Steve Kudron, co-owner with Jennifer Brown, Quacker Gift Shop, 1034 Grand Ave, Grand Lake. 970-798-8014
How long have you been in business? We have been in Grand Lake for two years. Quacker Gift Shop has operated since 2008.
How did you get started in this business? Jennifer began making soaps as a hobby many years ago. She would work them up in our kitchen and we would sell them at craft shows. To have something for kids, we started putting a little rubber duckie into the soaps. One day, a man came up to us and asked for the duck – no soap. Jennifer took the duck out of the soap and sold it. The next show we went to, we brought a shoebox-full of ducks. The ducks sold out before the soap did. We started off at festivals and began to sell tens of thousands of cute duckies. When the demand got bigger than our tents at the shows, we opened a store. After three different Colorado towns, we have found the perfect home for Quacker Gift Shop in Grand Lake.
Business mission statement: Our mission is to provide an exceptional experience, quality products and outstanding service to our customers; to treat our customers and employees in a respectful and friendly manner; and to be a positive influence in the community.
Success in the mission: We are fortunate to have had many special customers make a trip to our store. Our employees have a great time in a fun and family-friendly environment. When someone comes into the store, almost always, the first thing that happens is the smile on their face. That makes it all worth it to us.
Challenges to the mission: We sell fun little duckies and some pretty unique items like gourmet foods, nature photography by as-of-yet undiscovered artists, bobble-heads, and of course our own soaps. In this difficult economy, some of the “fun” purchases people make are trimmed down. That trickles to us. We are dedicated to our mission. It is just a little financially challenging in a tight economy.
How do you cope with Grand County’s seasonal surges? It’s not easy. We are fortunate to have a vibrant online business, www.quackergiftshop.com, and many wholesale clients who buy our soaps all across the country. When the boardwalk is not full of visitors, we are busy on the phone and the Internet drumming up business and preparing for the high seasons.
What do you think is the biggest business barrier in Grand County? I am a strong believer that our business community, local government and the citizens all have a stake in a successful county. It takes everyone to be spokespeople whenever we are not in the county to remind anyone who will listen that there are very specials happenings in Grand County. It is time that everyone in the county get on the same page and understand that a strong business community brings jobs, taxes and security to our communities.
What do you think is your biggest business barrier on a state and/or national level? Small businesses have been beat up these past few years. Legislation that enacts more regulation discourages those who may be considering taking the plunge into entrepreneurship. Excess regulation is a burden on those who provide the greatest revenue in our country — small business. Grand County is a county full of these small business owners. This is a great place to try innovation and new ideas because the big companies stay away from our county. I’m ready for some fresh ideas and new energy in our business community.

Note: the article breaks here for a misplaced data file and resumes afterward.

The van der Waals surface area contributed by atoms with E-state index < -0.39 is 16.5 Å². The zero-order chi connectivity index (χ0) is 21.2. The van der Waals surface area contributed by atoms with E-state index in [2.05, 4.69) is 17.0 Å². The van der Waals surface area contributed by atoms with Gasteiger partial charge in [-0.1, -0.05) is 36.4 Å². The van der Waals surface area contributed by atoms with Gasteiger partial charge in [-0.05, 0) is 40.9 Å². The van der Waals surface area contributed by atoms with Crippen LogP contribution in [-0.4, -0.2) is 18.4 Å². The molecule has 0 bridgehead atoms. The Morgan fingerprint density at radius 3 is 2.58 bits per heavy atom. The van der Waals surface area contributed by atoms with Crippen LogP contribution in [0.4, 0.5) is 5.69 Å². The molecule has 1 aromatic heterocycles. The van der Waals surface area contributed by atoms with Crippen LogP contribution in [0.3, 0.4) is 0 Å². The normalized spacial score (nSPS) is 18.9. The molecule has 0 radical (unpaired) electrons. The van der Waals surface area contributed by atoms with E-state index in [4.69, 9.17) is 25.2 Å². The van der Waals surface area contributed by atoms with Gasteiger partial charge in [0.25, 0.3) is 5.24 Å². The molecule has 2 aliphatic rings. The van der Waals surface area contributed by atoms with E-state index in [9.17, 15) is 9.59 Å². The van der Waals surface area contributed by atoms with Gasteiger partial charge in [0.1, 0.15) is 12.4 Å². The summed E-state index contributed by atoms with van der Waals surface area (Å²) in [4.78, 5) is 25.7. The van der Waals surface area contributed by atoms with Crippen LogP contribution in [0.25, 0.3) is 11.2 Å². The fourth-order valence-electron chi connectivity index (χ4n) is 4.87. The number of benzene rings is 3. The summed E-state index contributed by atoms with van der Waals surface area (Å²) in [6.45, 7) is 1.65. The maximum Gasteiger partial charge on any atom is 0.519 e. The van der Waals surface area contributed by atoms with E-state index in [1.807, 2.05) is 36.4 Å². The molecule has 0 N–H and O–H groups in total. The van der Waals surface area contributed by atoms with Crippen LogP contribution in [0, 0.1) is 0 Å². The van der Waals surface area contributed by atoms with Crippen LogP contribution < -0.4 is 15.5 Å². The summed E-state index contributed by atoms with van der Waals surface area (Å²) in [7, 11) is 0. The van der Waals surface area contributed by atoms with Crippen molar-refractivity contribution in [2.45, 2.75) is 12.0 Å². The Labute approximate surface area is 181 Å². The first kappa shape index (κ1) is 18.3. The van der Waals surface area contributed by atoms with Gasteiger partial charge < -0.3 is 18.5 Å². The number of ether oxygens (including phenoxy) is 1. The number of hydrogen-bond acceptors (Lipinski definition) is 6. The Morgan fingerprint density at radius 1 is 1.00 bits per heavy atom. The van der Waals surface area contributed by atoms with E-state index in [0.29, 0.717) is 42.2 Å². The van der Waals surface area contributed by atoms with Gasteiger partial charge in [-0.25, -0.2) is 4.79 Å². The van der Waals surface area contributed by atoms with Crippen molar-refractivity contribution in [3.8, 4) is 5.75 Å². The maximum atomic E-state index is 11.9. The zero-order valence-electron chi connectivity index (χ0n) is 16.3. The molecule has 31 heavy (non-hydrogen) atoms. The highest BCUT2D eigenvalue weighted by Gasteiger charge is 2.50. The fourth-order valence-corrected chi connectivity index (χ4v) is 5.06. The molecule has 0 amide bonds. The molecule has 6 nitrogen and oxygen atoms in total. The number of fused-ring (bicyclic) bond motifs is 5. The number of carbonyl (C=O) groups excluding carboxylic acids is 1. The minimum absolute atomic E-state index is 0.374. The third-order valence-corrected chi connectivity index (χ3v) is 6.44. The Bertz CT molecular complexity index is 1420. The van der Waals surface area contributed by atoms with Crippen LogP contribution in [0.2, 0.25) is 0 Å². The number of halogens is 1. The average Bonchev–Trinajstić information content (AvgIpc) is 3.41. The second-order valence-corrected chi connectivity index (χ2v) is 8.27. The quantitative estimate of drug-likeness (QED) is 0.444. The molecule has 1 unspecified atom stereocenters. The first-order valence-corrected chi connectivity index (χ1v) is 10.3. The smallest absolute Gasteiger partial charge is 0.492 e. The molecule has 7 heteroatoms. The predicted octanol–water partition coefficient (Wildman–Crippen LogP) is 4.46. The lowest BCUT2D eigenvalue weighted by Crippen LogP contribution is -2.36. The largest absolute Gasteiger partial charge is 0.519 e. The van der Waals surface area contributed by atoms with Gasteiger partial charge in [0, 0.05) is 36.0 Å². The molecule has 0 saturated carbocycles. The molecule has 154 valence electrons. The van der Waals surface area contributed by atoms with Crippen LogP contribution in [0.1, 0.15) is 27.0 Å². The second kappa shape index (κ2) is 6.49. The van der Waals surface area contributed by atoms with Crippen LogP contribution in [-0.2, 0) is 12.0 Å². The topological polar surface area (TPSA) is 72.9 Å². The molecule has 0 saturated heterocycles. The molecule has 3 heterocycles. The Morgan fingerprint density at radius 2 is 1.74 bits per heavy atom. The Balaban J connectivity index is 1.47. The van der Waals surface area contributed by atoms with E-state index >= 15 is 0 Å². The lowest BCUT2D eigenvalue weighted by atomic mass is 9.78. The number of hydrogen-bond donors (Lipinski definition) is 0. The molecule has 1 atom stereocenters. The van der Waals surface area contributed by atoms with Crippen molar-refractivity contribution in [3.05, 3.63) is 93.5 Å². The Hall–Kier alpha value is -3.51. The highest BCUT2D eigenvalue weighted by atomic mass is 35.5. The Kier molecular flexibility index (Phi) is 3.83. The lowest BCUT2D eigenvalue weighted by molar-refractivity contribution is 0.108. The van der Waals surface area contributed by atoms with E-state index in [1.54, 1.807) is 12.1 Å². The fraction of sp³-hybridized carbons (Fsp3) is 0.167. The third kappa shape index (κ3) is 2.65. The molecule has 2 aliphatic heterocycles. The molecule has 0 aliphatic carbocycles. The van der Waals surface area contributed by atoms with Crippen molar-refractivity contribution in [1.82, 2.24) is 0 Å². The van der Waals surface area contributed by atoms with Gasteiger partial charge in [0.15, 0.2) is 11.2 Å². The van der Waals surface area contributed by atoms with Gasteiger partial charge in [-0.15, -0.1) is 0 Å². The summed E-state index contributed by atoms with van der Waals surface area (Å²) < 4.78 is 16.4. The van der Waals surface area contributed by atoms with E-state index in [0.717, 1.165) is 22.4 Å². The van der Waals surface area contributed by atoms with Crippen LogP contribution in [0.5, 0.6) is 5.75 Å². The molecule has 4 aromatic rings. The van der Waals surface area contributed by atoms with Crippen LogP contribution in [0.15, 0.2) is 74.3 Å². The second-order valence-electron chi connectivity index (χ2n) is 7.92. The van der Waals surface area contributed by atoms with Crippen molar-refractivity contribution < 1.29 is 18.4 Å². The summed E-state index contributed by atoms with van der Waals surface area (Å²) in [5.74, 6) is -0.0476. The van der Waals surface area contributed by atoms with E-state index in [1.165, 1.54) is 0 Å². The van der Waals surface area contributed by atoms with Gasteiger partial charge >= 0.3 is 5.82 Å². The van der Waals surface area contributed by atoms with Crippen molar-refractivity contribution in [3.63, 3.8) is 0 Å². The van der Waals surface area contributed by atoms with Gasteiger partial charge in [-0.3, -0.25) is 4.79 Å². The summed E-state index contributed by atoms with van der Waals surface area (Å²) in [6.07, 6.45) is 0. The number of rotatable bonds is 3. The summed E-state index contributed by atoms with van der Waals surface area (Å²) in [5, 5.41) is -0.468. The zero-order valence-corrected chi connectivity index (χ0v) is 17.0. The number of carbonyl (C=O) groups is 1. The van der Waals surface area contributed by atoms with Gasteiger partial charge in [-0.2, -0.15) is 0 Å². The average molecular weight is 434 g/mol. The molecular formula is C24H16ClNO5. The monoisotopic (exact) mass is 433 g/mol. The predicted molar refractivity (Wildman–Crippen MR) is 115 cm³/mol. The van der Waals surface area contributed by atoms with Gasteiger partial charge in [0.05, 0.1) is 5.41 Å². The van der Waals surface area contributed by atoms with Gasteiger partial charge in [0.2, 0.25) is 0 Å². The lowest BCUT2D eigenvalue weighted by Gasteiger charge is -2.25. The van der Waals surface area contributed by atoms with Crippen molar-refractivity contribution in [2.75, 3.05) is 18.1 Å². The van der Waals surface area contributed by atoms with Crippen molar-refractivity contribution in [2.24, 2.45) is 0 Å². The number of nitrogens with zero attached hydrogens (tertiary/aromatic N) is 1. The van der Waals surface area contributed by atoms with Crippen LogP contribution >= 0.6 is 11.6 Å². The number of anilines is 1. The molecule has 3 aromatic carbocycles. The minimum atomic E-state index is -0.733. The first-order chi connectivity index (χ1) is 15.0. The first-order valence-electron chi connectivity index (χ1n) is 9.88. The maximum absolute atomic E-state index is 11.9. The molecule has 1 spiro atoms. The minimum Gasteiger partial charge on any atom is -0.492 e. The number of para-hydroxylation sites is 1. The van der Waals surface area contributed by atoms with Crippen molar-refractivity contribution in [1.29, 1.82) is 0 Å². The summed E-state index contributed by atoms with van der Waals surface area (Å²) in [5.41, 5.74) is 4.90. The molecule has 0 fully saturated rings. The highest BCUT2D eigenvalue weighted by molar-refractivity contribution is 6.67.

What can government here do to help? Find the way to say yes to our business community. It’s that simple. We need solid government to keep our authentic and rustic charm, certainly. That doesn’t mean that every new idea is one that will bring Las Vegas lights and New York skyscrapers to town. Use your noggins — our elected officials are smart people. Find the good ideas and take a chance.
How does your business give back to the community? Since bringing our business to Grand County, we have given our time to many of the wonderful causes in the community. It is not unusual to see a fun duckie at a silent auction for Grand Angels, the Walk for a Cure, or any of a number of groups who receive our gift baskets as donations.
Give examples of how you are environmentally responsible. There isn’t a box that we don’t try to recycle. Some of our customers ask why the boxes are a little damaged, but we like to recycle whenever we can. Our store is heated by our lights and we work diligently to save energy at every turn.
How do you support other local businesses? We are strong believers in win-win business. We’ve tried to sample the food at every restaurant in town. When asked, we can offer many suggestions for food, lodging and other activities to ensure a remarkable experience in our community. I’ll go to bat for another business owner in the community if I believe in their idea and will help wherever we can. One of our bath lines is called Spirit Lake. We approached our neighbor, Marjorie Cranston of Jackstraw Gallery to feature her images on our labels. A wonderful partnership has developed and her art can be seen by even more people.
How do you feel about direct competition? Competition is good. No one in town sells duckies, but there are some other wonderful gift shops. Keeping a good relationship with all of our fellow business owners is important. There is a great deal of strength when people work together. It’s not hard to see through a veiled smile when people don’t — and the customer sees it most.
How do you market yourself? We are a word-of-mouth business. I am hopeful that one day our giant duckie can be outside of our store in town so that when folks come into town they see our quacking bills. We have recently joined the Grand Lake Chamber and will be promoting our business in the visitors center as well as some of the other business in town who keep our cards. Tell your friends.